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LD Topics

Teaching & Instruction

Teaching and effective instruction for students with learning disabilities requires specialized knowledge in the areas of spoken language, reading, writing, and math. This section contains readings that reflect knowledge of best practices and evidence based instruction within each area.

There are 197 articles in this section.

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Executive Function: Activation Routines

Cognitive Load Theory

John Sweller’s Cognitive Load Theory (CLT) supports the idea that students can learn only if their mental capacity is not overloaded. In consideration of this theory, it is important to be aware of the amount of information a student is asked to learn.

Executive Function: Addressing Emotion through Communication

Students' emotional responses to challenging situations can influence their concentration, perseverance, application of learned skills, and interactions with others. Even with safe and supportive classroom environments, students often have difficulty because they lack the communication skills to address challenging situations.

Understanding and Addressing Processing Speed Deficits in the Classroom

School Leadership Teams for Technology Implementation

The goal of a sustained, school-wide technology implementation program is to meet the needs of all students. It takes a School Leadership Team to meet this goal.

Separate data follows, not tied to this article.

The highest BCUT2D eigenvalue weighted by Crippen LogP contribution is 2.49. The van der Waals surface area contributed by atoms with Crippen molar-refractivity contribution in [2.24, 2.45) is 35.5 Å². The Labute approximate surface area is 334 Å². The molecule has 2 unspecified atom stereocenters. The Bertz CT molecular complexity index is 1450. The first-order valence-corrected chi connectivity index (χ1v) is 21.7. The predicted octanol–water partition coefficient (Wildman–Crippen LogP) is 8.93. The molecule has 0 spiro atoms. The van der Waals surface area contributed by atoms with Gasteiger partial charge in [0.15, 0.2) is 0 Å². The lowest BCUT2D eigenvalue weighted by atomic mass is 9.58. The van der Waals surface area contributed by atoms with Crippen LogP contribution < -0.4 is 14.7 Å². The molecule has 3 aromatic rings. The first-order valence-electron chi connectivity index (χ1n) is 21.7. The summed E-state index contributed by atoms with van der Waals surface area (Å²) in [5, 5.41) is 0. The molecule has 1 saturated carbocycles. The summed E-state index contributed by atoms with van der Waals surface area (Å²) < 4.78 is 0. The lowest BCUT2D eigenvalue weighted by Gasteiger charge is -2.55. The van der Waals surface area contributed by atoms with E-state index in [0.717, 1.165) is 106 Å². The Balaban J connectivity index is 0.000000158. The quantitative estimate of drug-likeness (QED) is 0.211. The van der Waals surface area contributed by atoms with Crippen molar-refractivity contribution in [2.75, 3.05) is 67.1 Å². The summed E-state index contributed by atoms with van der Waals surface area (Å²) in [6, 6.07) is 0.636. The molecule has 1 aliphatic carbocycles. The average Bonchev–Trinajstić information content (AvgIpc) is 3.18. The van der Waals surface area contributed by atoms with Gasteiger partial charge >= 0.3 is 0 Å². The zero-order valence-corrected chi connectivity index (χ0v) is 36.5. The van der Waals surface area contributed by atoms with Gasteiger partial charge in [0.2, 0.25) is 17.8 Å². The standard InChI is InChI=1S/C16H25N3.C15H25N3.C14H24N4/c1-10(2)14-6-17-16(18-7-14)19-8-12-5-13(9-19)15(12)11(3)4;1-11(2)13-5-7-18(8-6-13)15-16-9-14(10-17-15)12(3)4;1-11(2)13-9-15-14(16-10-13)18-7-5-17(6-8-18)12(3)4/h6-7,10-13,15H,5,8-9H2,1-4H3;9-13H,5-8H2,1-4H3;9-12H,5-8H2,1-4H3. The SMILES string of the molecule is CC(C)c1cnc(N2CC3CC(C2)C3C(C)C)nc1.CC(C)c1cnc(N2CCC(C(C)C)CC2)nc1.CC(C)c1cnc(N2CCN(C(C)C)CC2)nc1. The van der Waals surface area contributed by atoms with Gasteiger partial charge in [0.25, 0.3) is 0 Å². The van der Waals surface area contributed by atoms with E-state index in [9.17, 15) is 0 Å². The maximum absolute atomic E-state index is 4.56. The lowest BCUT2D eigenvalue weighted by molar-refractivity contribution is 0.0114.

Approaches to Technology Implementation

Free Tech Tools to Support the Science and Math Connection

Blended Professional Development: Assessing Needs

The first article in our series on blended professional development (PD) provided an overview, drawing on the exciting resources and information available at PowerUp What Works. Taking the next step, here you will learn about ways to access the needs of your intended audience for blended PD which might include general and special education teachers, school administrators, specialists, and other staff.

A well-designed needs assessment will allow you to identify more specific objectives aligned to the short- and long- term goals of your district or school. What is the source of those goals? Are they aligned with the Common Core Standards, College and Career Readiness Standards, those of your state or local school district?

Clarity about overarching goals helps set the context for determining specific PD objectives in English Language Arts (reading, writing, listening, and speaking), mathematics, science, social studies, history, technology, and/or vocational skills.

Meeting Professional Development Needs Through Blended Professional Development

It's a given that high-quality, ongoing, and student-focused professional development (PD) is key to improving teaching and learning. But questions about time, adult learning needs, relevancy, and technology integration plague PD coordinators, team leaders, coaches, district and school administrators, and consultants. Recently, a growing number of schools are finding answers to these compelling questions by exploring, designing, and conducting blended PD.